ResolveFX effects toolset
Graphics-related changes include “major improvements” to the ResolveFX toolset, including new plugins for adding vignettes, drop shadows, analogue noise and chromatic aberration; and for removing objects. In addition, there are improvements to the scanline, beauty, face refinement, blanking fill, warper, dead pixel fixer and colour space transformation plugins. Users can also now view and edit ResolveFX keyframes from the timeline curve editor on the edit page or from the keyframe panel on the colour page.
Blackmagic Design has entered into a partnership with Frame.io. From DaVinci Resolve 16 the collaboration toolset is natively built in. This is a smart move for Blackmagic Design; rather than spending time and resources developing their own cloud storage/collaboration toolset, they’re partnered with an industry leader. Once you login to your Frame.io account from within Resolve, the projects in question automatically sync with Resolve, including media and comments. Frame.io shows up as another source on the media page. If the media files are of higher resolution, you can start editing them immediately with the Frame.io generated proxies while the high resolution files are download in the background. Once the files are downloaded, they are automatically swapped out with the proxies. On the render page, Frame.io appears as another preset, alongside YouTube and Vimeo.
What we loved:
– The simple and relatively easy to use cut page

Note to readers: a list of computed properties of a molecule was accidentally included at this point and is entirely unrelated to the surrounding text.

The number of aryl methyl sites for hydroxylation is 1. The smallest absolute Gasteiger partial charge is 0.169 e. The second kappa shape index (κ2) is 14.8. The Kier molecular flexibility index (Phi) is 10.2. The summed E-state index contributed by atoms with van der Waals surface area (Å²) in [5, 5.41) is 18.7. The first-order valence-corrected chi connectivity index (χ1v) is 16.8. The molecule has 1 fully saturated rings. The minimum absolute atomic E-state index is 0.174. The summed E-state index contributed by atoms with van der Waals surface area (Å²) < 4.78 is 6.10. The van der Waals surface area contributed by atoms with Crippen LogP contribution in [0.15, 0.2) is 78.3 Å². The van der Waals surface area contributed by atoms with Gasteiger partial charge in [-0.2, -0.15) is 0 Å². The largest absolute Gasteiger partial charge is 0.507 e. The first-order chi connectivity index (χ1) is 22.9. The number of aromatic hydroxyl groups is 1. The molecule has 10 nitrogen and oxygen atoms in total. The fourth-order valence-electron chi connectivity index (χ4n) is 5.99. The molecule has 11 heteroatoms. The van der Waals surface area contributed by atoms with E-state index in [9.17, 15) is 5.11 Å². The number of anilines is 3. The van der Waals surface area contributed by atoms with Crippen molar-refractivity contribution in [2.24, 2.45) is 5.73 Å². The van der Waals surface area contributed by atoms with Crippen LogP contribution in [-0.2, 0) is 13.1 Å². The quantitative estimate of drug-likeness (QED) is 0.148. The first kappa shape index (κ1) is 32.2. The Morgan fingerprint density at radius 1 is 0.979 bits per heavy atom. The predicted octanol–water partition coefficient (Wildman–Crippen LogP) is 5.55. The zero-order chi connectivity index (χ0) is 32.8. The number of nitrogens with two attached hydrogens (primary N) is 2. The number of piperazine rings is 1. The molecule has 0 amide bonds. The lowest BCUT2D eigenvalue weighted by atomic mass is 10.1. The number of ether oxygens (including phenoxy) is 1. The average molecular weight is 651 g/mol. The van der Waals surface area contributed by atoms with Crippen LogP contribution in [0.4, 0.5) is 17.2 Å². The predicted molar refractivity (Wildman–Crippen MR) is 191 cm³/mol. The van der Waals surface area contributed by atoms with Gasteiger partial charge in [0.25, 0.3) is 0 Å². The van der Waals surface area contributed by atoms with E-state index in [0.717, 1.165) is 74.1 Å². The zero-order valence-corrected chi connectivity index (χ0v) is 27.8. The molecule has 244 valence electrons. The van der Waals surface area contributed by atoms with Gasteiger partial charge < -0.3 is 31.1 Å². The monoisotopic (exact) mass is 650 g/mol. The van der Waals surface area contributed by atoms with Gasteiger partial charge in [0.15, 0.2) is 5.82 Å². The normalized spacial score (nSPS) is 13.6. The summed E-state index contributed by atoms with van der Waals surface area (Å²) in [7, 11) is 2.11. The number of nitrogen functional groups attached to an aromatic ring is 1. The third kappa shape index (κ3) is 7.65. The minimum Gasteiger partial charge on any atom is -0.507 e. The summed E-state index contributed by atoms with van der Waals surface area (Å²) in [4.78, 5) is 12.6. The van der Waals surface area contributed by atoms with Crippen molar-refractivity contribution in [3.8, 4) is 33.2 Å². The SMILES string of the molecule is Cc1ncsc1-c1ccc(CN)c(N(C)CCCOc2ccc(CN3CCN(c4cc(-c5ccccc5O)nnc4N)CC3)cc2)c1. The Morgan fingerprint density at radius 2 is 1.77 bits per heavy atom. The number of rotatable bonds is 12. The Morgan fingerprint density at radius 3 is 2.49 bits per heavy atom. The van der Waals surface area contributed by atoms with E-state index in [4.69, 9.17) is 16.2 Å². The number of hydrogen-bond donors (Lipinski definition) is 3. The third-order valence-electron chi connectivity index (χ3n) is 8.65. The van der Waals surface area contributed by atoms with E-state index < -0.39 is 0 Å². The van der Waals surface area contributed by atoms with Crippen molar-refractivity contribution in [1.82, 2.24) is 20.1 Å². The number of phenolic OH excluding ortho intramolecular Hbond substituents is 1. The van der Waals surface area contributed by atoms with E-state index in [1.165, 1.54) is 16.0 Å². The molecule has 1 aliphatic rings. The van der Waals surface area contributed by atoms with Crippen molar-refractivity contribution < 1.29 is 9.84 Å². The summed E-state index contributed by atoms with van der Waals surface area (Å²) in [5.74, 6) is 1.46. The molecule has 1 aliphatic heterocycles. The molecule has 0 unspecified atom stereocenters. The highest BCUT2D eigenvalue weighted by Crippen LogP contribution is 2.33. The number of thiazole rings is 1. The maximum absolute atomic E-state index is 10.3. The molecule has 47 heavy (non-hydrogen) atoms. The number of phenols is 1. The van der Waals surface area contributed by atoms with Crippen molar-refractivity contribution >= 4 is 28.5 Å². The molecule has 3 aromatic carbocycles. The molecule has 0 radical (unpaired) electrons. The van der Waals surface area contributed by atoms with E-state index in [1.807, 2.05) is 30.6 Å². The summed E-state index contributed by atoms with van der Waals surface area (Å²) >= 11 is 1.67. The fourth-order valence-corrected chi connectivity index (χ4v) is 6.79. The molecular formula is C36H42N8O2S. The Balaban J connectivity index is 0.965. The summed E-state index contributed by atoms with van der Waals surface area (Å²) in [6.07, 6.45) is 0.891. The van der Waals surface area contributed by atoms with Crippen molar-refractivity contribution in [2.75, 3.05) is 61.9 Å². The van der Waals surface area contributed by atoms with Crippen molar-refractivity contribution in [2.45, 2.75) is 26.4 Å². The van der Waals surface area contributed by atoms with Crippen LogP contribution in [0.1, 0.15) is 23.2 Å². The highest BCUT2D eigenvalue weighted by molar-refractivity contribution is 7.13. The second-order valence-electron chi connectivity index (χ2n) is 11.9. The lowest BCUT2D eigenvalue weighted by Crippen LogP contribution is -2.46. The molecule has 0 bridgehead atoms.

– The dual timeline for trimming
– DaVinci neural Engine
– ResolveFX effects toolset
– Frame.io integration
What didn’t work for us:
– Import Window Prompt; Ctrl A to select all clips still isn’t working. We think that little nuances like this go a long way to speeding up an editor’s workflow.
– Lack of multi-camera support on cut page. That’s available on the edit page, but we would like to see it made available on the cut page as well.
– The button bar (Smart Insert, Append, Ripple, Overwrite and Close Up) could be placed on top of the source overwrite or under the record monitor for better placement so there’s less travelling for the mouse; which translate to being able to get to the buttons quicker.
– Cut button in the cut page wasn’t working for us; probably a bug which we have reported.
– The keyboard shortcut “M” to add markers onto the clips in the cut page didn’t work for us; probably another bug which we have reported.
Remarkably, nearly all the above mentioned features are available for free with DaVinci Resolve 16. At S$429, DaVinci Resolve Studio includes the following features not found in the free version: Neural Engine features, multi-user collaboration, stereoscopic 3D tools, dozens of ResolveFX and FairlightFX plugins, HDR grading, film grain, blur and mist effects, and more. Alternately, you could buy any one of Blackmagic Design Cameras and get a copy of Resolve Studio as part of the camera purchase. Blackmagic Design definitely has made wise choices to better compete with the other major products on the market. It will be interesting to see if DaVinci Resolve, coupled with the new BRAW codec and the improved camera line will truly be able capture the hearts of the filmmakers out there. With DaVinci Resolve 16, Blackmagic Design has shown that they are engaged and are listening to their customers.